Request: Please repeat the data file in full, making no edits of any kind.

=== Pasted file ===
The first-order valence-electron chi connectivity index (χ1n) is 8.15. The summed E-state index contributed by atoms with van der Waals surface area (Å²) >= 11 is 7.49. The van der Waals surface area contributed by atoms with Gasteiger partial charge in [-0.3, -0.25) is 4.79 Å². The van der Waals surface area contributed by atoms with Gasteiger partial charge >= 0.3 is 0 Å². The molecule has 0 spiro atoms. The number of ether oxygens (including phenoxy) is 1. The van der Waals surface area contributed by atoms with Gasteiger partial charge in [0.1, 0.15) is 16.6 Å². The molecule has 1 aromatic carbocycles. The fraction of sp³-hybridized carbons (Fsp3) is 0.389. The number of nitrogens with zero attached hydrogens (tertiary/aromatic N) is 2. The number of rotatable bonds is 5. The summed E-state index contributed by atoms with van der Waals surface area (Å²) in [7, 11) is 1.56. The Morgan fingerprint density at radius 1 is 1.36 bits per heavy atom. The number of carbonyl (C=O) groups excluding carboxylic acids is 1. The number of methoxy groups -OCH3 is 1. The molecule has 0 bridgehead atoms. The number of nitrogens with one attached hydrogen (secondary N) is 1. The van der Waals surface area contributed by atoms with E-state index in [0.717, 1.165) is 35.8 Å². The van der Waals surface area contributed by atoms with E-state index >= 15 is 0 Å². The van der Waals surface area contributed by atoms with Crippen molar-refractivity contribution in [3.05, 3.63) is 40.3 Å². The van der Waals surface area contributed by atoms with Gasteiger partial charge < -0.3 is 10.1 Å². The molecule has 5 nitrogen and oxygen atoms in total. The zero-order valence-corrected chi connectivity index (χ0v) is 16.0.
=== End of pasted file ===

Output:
The first-order valence-electron chi connectivity index (χ1n) is 8.15. The summed E-state index contributed by atoms with van der Waals surface area (Å²) >= 11 is 7.49. The van der Waals surface area contributed by atoms with Gasteiger partial charge in [-0.3, -0.25) is 4.79 Å². The van der Waals surface area contributed by atoms with Gasteiger partial charge >= 0.3 is 0 Å². The molecule has 0 spiro atoms. The number of ether oxygens (including phenoxy) is 1. The van der Waals surface area contributed by atoms with Gasteiger partial charge in [0.1, 0.15) is 16.6 Å². The molecule has 1 aromatic carbocycles. The fraction of sp³-hybridized carbons (Fsp3) is 0.389. The number of nitrogens with zero attached hydrogens (tertiary/aromatic N) is 2. The number of rotatable bonds is 5. The summed E-state index contributed by atoms with van der Waals surface area (Å²) in [7, 11) is 1.56. The Morgan fingerprint density at radius 1 is 1.36 bits per heavy atom. The number of carbonyl (C=O) groups excluding carboxylic acids is 1. The number of methoxy groups -OCH3 is 1. The molecule has 0 bridgehead atoms. The number of nitrogens with one attached hydrogen (secondary N) is 1. The van der Waals surface area contributed by atoms with E-state index in [0.717, 1.165) is 35.8 Å². The van der Waals surface area contributed by atoms with E-state index >= 15 is 0 Å². The van der Waals surface area contributed by atoms with Crippen molar-refractivity contribution in [3.05, 3.63) is 40.3 Å². The van der Waals surface area contributed by atoms with Gasteiger partial charge < -0.3 is 10.1 Å². The molecule has 5 nitrogen and oxygen atoms in total. The zero-order valence-corrected chi connectivity index (χ0v) is 16.0.